“security concerns.” Lt. Col. Brett Ashworth, an Air Force spokesman at the
Pentagon, said the service does not “currently” use contractors to fly
drones on “combat operations,” but he declined to elaborate.
Merlin RAMCo, based in Jacksonville, Fla., is a privately held company
that was incorporated in 2006, records show. The firm’s vice president and
general manager, Robert A. Miller Jr., did not return phone calls or an
e-mail seeking comment.
The company supports Air Force missions and other government contracts
with more than 80 employees at 14 locations in the United States and five
sites overseas, according to the Air Force.
The contractor was subjected to little direct oversight in the
Seychelles, records show. The Air Force posted two officials on the islands
to coordinate flights and serve as a liaison with the contractor, but
neither had experience operating drones.
Underscoring the secrecy of the operation, neither official was allowed
to have a copy of Big Safari’s contract with Merlin RAMCo.
“You can imagine it’s awful hard to hold somebody accountable for
compliance with a contract that you physically can’t see,” one of the Air
Force representatives told investigators.
The other liaison officer told investigators that the whole idea of
outsourcing drone flights made him uneasy. “In hindsight, it appears it may
not have been the best way to conduct business,” he said.
Seychelles program halted
After Merlin RAMCo took charge, the two Reapers deployed to the Seychelles
quickly became hobbled by problems.
In November 2011, the Air Force liaison officers grounded the drones after
discovering that they had not received required mechanical upgrades. Just days
after the aircraft resumed flying, on Dec. 13, one of the Reapers ran into
Two minutes after takeoff, the engine failed. The pilot was unable to
restart it and tried to execute an emergency landing. But the aircraft, which
was not armed at the time, descended too quickly and landed too far down the
runway. It bounced past a perimeter road, over a rock breakwater and sank
about 200 feet offshore.
Investigators blamed the crash on an electrical short and concluded that
the pilot made things worse by botching the landing.
In February, the remaining Reaper was struck by lightning while in flight.
The crew was able to steer it home safely, but mechanics grounded the plane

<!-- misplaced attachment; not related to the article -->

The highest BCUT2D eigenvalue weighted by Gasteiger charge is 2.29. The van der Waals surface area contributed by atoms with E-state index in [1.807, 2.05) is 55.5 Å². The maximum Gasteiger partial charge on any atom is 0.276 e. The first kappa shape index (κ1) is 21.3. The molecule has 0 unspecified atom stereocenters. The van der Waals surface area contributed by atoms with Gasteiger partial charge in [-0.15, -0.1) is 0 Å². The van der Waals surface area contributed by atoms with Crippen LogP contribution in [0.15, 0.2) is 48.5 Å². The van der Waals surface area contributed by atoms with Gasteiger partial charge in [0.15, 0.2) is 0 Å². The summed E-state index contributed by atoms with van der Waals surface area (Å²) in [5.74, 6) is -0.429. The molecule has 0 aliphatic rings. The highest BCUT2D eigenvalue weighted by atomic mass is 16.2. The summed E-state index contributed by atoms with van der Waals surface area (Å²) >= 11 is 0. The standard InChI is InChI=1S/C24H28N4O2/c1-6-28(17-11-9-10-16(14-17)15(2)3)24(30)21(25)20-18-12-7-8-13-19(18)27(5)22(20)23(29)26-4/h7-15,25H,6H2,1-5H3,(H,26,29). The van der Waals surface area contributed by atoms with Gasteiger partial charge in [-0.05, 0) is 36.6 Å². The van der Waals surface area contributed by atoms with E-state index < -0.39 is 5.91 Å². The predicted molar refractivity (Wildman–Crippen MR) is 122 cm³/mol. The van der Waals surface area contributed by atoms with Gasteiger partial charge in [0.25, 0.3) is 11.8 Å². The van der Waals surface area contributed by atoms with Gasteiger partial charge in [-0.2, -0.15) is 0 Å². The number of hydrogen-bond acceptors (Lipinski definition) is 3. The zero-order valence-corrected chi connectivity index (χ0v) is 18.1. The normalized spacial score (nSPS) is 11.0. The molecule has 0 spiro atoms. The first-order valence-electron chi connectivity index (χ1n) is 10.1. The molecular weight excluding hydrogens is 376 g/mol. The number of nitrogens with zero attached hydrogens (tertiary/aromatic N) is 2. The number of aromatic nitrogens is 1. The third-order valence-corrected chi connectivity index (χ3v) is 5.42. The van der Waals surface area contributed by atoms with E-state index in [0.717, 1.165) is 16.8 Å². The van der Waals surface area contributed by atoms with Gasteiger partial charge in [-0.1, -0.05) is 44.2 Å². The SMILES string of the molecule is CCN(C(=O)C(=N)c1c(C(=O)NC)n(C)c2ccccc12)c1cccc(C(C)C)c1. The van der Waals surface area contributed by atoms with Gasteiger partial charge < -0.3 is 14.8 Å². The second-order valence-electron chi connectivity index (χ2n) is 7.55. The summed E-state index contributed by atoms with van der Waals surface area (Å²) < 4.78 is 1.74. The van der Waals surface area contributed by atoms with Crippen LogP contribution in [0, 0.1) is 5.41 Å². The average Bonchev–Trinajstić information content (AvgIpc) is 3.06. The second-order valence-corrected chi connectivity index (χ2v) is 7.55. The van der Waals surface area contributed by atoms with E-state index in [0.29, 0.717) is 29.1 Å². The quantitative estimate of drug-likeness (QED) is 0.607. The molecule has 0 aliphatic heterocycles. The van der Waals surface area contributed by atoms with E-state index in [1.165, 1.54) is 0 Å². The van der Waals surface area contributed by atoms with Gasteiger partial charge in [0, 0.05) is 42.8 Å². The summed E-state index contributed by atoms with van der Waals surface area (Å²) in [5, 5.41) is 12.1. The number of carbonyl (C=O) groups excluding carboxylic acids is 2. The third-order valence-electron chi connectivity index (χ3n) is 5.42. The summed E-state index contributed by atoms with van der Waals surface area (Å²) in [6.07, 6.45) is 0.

for a month to make repairs.
A few days after resuming operations, a different Merlin RAMCo pilot, with
limited experience in takeoffs and landings, erred in every way imaginable
during the brief flight before crashing the Reaper. Contractors worked for
days to fish all the parts out of the water.
The Seychelles and U.S. governments announced a suspension of drone flights
afterward, but they didn’t mention that there wasn’t much choice — no intact
Reapers were left on the island.
U.S. Navy Secretary Ray Mabus, who met with Seychelles officials a few
days later, pledged a “thorough and fully transparent” investigation of the
The accidents, nonetheless, stirred worry among some islanders.
In a letter to the Seychelles Nation newspaper, resident James R. Mancham
questioned whether civil aviation officials had “seriously examined the
implications” of allowing drones to fly from Seychelles International Airport.
“What guarantee do we have that never will one of these drones crash upon
or collide with an approaching or departing plane or crash on the air-control
tower itself?” Mancham wrote.
Tom Saunders, a spokesman for the U.S. military’s Africa Command, said the
Air Force has not flown drones from the Seychelles since April. He declined to
comment on whether it planned to resume the flights.
Jean-Paul Adam, the foreign minister of the Seychelles, said the U.S.
military has not shared the results of the crash investigations. He said the
U.S. government has indicated that it would like to restart the operations but
has not said when.
Adam cautioned that the Seychelles Civil Aviation Authority would need to
review the investigation results but said his government was amenable toward a
return of the drones.
“The two crashes were obviously of concern,” he said in a telephone
interview. “But I would say the approach we’ve had with the United States has
been one of good cooperation.”